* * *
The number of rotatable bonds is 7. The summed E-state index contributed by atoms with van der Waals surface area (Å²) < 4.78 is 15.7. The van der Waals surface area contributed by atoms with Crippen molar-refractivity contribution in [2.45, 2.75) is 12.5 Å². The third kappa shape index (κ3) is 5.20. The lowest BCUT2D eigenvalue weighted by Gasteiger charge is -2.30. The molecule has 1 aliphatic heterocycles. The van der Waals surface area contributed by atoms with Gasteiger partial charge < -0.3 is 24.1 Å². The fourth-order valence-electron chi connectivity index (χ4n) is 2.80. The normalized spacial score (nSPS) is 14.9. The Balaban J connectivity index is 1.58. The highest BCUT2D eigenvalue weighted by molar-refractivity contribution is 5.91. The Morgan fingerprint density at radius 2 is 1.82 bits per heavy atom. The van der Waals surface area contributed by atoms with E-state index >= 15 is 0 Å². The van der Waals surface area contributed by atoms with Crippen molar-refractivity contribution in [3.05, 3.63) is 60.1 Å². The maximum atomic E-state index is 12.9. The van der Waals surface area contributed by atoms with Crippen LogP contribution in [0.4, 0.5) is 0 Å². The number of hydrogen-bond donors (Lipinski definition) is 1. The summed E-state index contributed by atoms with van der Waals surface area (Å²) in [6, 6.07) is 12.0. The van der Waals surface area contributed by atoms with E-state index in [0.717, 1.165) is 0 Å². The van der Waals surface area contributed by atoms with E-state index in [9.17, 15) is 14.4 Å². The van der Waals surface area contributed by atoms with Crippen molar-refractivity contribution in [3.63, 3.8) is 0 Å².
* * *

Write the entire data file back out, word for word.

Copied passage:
The number of rotatable bonds is 7. The summed E-state index contributed by atoms with van der Waals surface area (Å²) < 4.78 is 15.7. The van der Waals surface area contributed by atoms with Crippen molar-refractivity contribution in [2.45, 2.75) is 12.5 Å². The third kappa shape index (κ3) is 5.20. The lowest BCUT2D eigenvalue weighted by Gasteiger charge is -2.30. The molecule has 1 aliphatic heterocycles. The van der Waals surface area contributed by atoms with Gasteiger partial charge < -0.3 is 24.1 Å². The fourth-order valence-electron chi connectivity index (χ4n) is 2.80. The normalized spacial score (nSPS) is 14.9. The Balaban J connectivity index is 1.58. The highest BCUT2D eigenvalue weighted by molar-refractivity contribution is 5.91. The Morgan fingerprint density at radius 2 is 1.82 bits per heavy atom. The van der Waals surface area contributed by atoms with E-state index >= 15 is 0 Å². The van der Waals surface area contributed by atoms with Crippen molar-refractivity contribution in [3.05, 3.63) is 60.1 Å². The maximum atomic E-state index is 12.9. The van der Waals surface area contributed by atoms with Crippen LogP contribution in [0.4, 0.5) is 0 Å². The number of hydrogen-bond donors (Lipinski definition) is 1. The summed E-state index contributed by atoms with van der Waals surface area (Å²) in [6, 6.07) is 12.0. The van der Waals surface area contributed by atoms with E-state index in [0.717, 1.165) is 0 Å². The van der Waals surface area contributed by atoms with E-state index in [9.17, 15) is 14.4 Å². The van der Waals surface area contributed by atoms with Crippen molar-refractivity contribution in [3.63, 3.8) is 0 Å².